This article presents deterministic fluid queueing models to characterize and improve the performance of counterterror intelligence systems. We focus on the collection and analysis of intelligence information with the goal of preventing as many terror attacks as possible. Terror plots
arise at an exogenous rate, and a subset of these are collected by the intelligence system. However, collection activity also generates fake plots, which can only be distinguished from real plots by intelligence analysts. Collected plots are placed in the intel queue while awaiting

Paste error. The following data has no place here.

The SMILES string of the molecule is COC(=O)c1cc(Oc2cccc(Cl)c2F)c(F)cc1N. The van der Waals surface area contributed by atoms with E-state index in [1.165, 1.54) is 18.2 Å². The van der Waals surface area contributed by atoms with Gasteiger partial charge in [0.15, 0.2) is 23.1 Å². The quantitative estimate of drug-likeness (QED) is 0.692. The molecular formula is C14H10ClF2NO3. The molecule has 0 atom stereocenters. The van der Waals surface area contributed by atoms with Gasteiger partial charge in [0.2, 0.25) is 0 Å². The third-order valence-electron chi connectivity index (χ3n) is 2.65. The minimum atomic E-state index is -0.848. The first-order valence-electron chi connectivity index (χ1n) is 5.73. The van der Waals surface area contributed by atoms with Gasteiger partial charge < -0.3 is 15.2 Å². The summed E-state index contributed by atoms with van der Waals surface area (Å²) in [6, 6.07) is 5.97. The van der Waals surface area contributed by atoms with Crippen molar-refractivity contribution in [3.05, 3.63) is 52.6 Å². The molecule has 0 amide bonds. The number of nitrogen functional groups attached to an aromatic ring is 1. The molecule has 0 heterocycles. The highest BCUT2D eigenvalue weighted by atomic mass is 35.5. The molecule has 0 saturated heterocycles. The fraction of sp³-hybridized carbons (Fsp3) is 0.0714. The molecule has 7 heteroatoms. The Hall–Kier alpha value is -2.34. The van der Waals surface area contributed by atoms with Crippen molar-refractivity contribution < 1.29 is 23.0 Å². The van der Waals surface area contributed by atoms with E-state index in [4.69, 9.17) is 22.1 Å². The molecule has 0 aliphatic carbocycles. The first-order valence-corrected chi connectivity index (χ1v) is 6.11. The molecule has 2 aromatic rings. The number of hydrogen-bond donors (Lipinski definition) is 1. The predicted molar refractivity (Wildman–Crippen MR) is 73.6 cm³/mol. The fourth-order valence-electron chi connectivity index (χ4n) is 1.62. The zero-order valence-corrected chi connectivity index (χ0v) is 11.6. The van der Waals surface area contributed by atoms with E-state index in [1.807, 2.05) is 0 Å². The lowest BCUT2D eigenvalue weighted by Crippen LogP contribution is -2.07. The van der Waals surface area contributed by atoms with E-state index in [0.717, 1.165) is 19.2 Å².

analysis. We model the rate with which terror plots are prevented as a function of the queueing discipline (FIFO, SRO, LIFO) employed, and demonstrate the optimality of LIFO for a given fixed deployment of resources to collection and analysis. For the case of a fixed overall budget governing
intelligence collection and analysis, we determine the optimal number of analysts (and hence the optimal collection rate) to maximize the interdiction of terror attacks; our result stands in contrast to the observed state of overcollection relative to analysis. We also consider a stochastic
loss model for this problem, and show that the optimal division of resources and terror attack interdiction rates are similar to those obtained earlier.
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